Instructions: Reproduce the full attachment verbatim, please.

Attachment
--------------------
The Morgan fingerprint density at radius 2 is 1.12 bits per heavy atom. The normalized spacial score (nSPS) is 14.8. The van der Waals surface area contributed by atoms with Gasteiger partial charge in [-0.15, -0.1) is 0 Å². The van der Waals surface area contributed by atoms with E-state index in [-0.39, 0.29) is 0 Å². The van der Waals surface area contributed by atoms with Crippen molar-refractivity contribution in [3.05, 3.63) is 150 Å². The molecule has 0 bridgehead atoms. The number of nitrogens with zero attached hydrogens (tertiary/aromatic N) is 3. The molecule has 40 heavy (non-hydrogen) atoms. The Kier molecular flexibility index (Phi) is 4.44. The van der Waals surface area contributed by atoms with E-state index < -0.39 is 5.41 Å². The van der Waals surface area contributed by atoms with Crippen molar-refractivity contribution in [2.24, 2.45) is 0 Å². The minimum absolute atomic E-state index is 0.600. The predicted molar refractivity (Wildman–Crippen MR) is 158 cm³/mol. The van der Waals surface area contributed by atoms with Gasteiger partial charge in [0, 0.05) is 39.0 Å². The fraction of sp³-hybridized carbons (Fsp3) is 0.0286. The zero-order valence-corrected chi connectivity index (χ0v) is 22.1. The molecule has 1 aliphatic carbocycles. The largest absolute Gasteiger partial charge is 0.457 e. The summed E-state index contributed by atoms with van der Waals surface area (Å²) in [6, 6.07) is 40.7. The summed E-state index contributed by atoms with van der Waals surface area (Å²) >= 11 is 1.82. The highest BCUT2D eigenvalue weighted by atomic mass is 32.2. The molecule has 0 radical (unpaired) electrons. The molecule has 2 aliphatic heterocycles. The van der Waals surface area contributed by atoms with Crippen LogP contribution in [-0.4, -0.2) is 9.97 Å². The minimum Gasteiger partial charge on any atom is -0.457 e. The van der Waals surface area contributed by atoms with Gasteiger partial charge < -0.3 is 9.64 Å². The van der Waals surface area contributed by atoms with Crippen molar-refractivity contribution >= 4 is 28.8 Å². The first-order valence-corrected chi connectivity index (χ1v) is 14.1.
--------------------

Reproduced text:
The Morgan fingerprint density at radius 2 is 1.12 bits per heavy atom. The normalized spacial score (nSPS) is 14.8. The van der Waals surface area contributed by atoms with Gasteiger partial charge in [-0.15, -0.1) is 0 Å². The van der Waals surface area contributed by atoms with E-state index in [-0.39, 0.29) is 0 Å². The van der Waals surface area contributed by atoms with Crippen molar-refractivity contribution in [3.05, 3.63) is 150 Å². The molecule has 0 bridgehead atoms. The number of nitrogens with zero attached hydrogens (tertiary/aromatic N) is 3. The molecule has 40 heavy (non-hydrogen) atoms. The Kier molecular flexibility index (Phi) is 4.44. The van der Waals surface area contributed by atoms with E-state index < -0.39 is 5.41 Å². The van der Waals surface area contributed by atoms with Crippen molar-refractivity contribution in [2.24, 2.45) is 0 Å². The minimum absolute atomic E-state index is 0.600. The predicted molar refractivity (Wildman–Crippen MR) is 158 cm³/mol. The van der Waals surface area contributed by atoms with Gasteiger partial charge in [0, 0.05) is 39.0 Å². The fraction of sp³-hybridized carbons (Fsp3) is 0.0286. The zero-order valence-corrected chi connectivity index (χ0v) is 22.1. The molecule has 1 aliphatic carbocycles. The largest absolute Gasteiger partial charge is 0.457 e. The summed E-state index contributed by atoms with van der Waals surface area (Å²) in [6, 6.07) is 40.7. The summed E-state index contributed by atoms with van der Waals surface area (Å²) >= 11 is 1.82. The highest BCUT2D eigenvalue weighted by atomic mass is 32.2. The molecule has 0 radical (unpaired) electrons. The molecule has 2 aliphatic heterocycles. The van der Waals surface area contributed by atoms with Crippen LogP contribution in [-0.4, -0.2) is 9.97 Å². The minimum Gasteiger partial charge on any atom is -0.457 e. The van der Waals surface area contributed by atoms with Gasteiger partial charge < -0.3 is 9.64 Å². The van der Waals surface area contributed by atoms with Crippen molar-refractivity contribution >= 4 is 28.8 Å². The first-order valence-corrected chi connectivity index (χ1v) is 14.1.